Date of Award


Degree Type


Degree Name

Master of Science (MS)


Economics and Finance


In their paper "Corporate Lobbying, Political Connections, and the Bailout of Banks," Blau, Brough, and Thomas (2012) present significant evidence that firms that engaged in lobbying and maintain political connection with the federal government were more likely to receive funds from the Troubled Asset Relief Program (TARP), received more funds on average, and received the funds earlier than those firms that did not lobby or maintain political connections. These results fit into a large body of work showing similar results showing that lobbying has positive economic benefits to lobbying firms (Chen and Yang, 2010; Cooper and Ovtchinnikov, 2010; Faccio, 2010; Facio, Masulis and McConnell, 2006; Fisman, 2001; Goldman and Rocholl, 2009; Igan, Mishra and Tressel, 2009; Langbein and Lotwis, 1990). Li (2012) also found that political connections led to increased probability of receiving TARP funds.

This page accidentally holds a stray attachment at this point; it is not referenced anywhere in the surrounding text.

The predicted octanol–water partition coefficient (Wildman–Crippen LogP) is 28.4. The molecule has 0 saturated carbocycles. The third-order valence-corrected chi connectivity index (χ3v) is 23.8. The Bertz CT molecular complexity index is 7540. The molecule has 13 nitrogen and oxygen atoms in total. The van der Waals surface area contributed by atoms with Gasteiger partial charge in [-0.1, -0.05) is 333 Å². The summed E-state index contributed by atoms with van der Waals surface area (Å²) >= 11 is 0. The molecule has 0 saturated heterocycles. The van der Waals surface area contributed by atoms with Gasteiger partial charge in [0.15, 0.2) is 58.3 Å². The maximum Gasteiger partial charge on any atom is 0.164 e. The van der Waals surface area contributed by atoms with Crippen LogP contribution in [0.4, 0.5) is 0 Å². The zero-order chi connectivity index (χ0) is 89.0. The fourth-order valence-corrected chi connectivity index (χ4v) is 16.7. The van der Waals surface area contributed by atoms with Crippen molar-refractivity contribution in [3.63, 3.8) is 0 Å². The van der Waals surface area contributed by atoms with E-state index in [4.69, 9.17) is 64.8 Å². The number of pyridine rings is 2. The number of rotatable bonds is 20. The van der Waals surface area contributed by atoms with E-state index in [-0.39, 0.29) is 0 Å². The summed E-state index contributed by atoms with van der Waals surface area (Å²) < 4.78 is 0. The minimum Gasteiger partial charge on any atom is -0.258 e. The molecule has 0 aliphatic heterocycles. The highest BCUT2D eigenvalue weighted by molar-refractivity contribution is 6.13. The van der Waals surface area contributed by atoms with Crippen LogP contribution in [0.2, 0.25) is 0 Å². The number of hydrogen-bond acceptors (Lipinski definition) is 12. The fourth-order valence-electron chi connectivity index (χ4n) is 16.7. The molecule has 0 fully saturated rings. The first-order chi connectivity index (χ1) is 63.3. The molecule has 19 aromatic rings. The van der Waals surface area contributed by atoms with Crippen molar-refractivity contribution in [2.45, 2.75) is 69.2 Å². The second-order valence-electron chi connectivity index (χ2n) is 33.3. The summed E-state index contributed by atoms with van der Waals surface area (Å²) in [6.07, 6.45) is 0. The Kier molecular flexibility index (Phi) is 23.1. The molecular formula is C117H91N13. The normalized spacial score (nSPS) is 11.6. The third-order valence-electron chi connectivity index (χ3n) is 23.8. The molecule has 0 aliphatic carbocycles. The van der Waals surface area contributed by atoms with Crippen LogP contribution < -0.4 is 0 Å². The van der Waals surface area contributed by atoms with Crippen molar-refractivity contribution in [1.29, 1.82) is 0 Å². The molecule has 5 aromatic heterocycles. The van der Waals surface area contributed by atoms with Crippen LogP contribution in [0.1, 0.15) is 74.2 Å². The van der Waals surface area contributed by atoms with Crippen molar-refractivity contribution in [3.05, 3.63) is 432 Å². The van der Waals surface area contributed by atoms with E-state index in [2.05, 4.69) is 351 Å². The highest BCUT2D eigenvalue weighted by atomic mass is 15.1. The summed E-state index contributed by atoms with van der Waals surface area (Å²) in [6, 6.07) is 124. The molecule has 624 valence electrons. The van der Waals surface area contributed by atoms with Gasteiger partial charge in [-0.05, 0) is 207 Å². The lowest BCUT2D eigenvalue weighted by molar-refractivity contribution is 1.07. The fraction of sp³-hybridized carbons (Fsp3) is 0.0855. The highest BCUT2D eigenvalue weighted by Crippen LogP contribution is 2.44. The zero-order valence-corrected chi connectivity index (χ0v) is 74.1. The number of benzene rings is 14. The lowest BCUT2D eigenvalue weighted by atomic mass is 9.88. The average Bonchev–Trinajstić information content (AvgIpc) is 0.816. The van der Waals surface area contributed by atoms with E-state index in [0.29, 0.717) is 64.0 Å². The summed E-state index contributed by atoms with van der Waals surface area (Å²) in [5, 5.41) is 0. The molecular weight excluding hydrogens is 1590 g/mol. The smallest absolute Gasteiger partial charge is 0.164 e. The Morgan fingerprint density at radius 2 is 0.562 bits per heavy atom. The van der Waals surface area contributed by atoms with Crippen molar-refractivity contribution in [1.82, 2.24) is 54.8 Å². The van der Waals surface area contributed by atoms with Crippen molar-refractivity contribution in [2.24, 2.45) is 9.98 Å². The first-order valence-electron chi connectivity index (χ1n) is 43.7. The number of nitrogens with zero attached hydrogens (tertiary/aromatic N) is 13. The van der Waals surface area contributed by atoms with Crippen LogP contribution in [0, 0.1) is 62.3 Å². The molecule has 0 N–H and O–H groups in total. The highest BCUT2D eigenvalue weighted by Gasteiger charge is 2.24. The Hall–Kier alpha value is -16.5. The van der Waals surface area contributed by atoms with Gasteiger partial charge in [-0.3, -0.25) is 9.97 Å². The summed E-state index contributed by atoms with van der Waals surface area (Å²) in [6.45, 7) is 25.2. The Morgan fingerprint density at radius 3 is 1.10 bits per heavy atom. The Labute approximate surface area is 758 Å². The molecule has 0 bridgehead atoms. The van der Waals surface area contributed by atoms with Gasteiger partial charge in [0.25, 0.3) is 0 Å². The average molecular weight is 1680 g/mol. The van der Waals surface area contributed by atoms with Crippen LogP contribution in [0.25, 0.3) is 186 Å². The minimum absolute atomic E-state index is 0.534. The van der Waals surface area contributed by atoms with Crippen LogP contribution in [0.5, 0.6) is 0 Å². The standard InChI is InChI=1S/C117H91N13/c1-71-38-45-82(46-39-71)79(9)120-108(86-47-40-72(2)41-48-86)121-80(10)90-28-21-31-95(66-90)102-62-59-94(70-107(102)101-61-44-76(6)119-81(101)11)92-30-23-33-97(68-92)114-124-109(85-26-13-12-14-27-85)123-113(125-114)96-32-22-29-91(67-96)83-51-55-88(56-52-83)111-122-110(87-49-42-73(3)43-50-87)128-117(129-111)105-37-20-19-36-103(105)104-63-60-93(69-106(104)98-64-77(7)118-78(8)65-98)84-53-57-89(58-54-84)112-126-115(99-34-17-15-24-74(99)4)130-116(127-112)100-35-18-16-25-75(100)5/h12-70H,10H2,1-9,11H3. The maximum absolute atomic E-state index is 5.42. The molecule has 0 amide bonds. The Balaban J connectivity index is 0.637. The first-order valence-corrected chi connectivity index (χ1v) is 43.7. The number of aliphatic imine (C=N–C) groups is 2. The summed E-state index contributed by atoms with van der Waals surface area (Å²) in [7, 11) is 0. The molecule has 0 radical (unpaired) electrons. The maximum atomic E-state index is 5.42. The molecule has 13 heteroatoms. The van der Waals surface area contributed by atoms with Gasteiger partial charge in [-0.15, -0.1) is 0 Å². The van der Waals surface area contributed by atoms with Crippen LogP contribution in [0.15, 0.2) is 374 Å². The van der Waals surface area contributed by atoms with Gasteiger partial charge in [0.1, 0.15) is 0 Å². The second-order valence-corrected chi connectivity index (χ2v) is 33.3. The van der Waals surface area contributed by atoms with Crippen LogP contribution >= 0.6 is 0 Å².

Less attention has been paid to the behavior of firms that lobbied after receiving government bailouts; Duchin and Sosyura (2011) do show that banks that received bailouts look less risky due to better capitalization ratios; however, bailed out banks also tend to increase risky lending and therefore show an increase in volatility and default risk. However, to our knowledge, no study has been done that attempts to isolate the difference in repayment behavior between connected and non-connected banks following a widespread bailout.

In this study, we extend the literature by studying the factors that led to repayment of TARP funds, specifically comparing those banks that did and did not maintain political connections in the years leading up to the 2008 financial crisis.


This work made publicly available electronically on December 19, 2012.

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